If this sounds familiar, it's probably because we've seen it all on the news in the last year or so. Wong attempts to elevate this montage of sound bites by incorporating devices borrowed from Brecht--a chorus announces the events of a scene before it's played, and at another point the action is interrupted while the cast does a conga to the calypso tune "Matilda (She Take My Money)." There's even a double ending, a la The Threepenny Opera: after Mak has sorrowfully closed his store and left the neighborhood, a chorus abruptly announces: "The playwright thinks that reality is very depressing. She would like to offer a more cheerful solution." In the next scene Mak and Brown are reunited, each vowing to put aside their differences and discover their similarities as bachelor businessmen. If Mak and Brown had been presented as two whole human beings, this scenario might have come across as realistic--but Wong sees them only as demographic representatives, and Seeto concludes that "the best stories are invented" (ignoring the fact that this production has a multiracial cast performing before a multiracial audience).
No dialect coach is credited--remarkable since the chief humor comes from the accents employed by the eight-member cast playing some 25 roles, with sly satire arising from each ethnic group's attempts to mimic the others. Also cute, if unoriginal, is a sequence in which Seeto edits her videotapes and the actors play the action to indicate rewinds and fast-forwards. But the choral speeches tend to be merely disruptive, as are the cartoonish jibes at the cliches of TV news. Amy Ludwig's direction is clean and competent, Rob Martin's set functional and flexible, and the cast do their best to give their one-dimensional characters some semblance of personality: Lisa Tejero makes a suitably ingenuous Seeto, the always-charming Marc Rita lends dignity to Grocer Mak, as does Mark Townsend to Barber Brown, and John Carter Brown plays assorted authority figures with poker-faced seriousness.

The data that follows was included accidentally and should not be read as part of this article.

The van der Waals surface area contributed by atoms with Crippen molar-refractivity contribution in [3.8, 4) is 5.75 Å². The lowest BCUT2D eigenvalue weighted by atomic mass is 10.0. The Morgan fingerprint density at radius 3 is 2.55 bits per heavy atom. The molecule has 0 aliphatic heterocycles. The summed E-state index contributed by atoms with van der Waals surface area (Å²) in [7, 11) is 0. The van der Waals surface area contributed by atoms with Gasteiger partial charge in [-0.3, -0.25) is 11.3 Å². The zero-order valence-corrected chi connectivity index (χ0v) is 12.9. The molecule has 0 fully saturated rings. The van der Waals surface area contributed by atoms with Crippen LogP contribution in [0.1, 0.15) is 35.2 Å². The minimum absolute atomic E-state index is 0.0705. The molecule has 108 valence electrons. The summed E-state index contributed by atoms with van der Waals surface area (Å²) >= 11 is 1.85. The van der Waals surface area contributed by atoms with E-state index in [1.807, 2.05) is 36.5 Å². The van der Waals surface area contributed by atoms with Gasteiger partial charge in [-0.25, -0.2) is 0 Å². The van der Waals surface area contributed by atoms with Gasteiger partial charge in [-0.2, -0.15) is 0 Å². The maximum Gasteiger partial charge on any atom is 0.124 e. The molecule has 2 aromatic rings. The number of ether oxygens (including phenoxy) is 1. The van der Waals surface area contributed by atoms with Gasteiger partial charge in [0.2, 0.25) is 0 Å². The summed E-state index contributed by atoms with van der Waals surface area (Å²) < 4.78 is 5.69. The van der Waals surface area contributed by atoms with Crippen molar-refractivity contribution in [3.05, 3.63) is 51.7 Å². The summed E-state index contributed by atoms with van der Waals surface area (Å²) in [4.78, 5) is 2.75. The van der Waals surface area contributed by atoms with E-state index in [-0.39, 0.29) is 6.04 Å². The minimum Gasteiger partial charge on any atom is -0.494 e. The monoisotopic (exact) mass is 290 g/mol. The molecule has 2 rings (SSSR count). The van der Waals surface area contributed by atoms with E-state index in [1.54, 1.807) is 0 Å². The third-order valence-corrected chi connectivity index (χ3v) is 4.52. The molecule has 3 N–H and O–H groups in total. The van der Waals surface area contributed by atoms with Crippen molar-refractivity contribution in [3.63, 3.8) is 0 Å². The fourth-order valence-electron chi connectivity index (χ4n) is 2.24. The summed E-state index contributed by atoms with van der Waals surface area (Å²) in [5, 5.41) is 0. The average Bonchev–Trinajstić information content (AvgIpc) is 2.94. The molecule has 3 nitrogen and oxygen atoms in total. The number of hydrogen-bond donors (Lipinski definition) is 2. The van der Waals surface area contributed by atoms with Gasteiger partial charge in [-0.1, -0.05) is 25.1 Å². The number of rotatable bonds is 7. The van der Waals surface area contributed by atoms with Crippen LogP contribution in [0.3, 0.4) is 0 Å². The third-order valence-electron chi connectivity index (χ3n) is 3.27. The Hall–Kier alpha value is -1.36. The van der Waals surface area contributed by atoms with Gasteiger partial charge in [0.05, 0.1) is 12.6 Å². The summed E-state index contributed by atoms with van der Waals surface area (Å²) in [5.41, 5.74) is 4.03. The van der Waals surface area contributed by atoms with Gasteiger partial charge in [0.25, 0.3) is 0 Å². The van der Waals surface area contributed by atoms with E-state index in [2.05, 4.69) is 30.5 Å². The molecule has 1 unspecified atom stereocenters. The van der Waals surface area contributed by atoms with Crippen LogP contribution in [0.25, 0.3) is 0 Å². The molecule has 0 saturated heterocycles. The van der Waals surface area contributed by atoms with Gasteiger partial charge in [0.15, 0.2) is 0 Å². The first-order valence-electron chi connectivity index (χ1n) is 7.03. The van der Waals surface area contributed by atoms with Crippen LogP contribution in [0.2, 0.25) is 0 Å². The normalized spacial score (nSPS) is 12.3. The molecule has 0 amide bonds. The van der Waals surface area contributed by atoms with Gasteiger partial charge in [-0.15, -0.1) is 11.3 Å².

A former news reporter in Los Angeles, Wong is no stranger to her material, but by trying to say everything for everybody she winds up saying nothing at all. Certainly there's a need for more plays employing nonwhite actors, but that can't justify pulling a script out of the oven before it's done. The result may be a dish as messy as--well, kimchee and chitlins.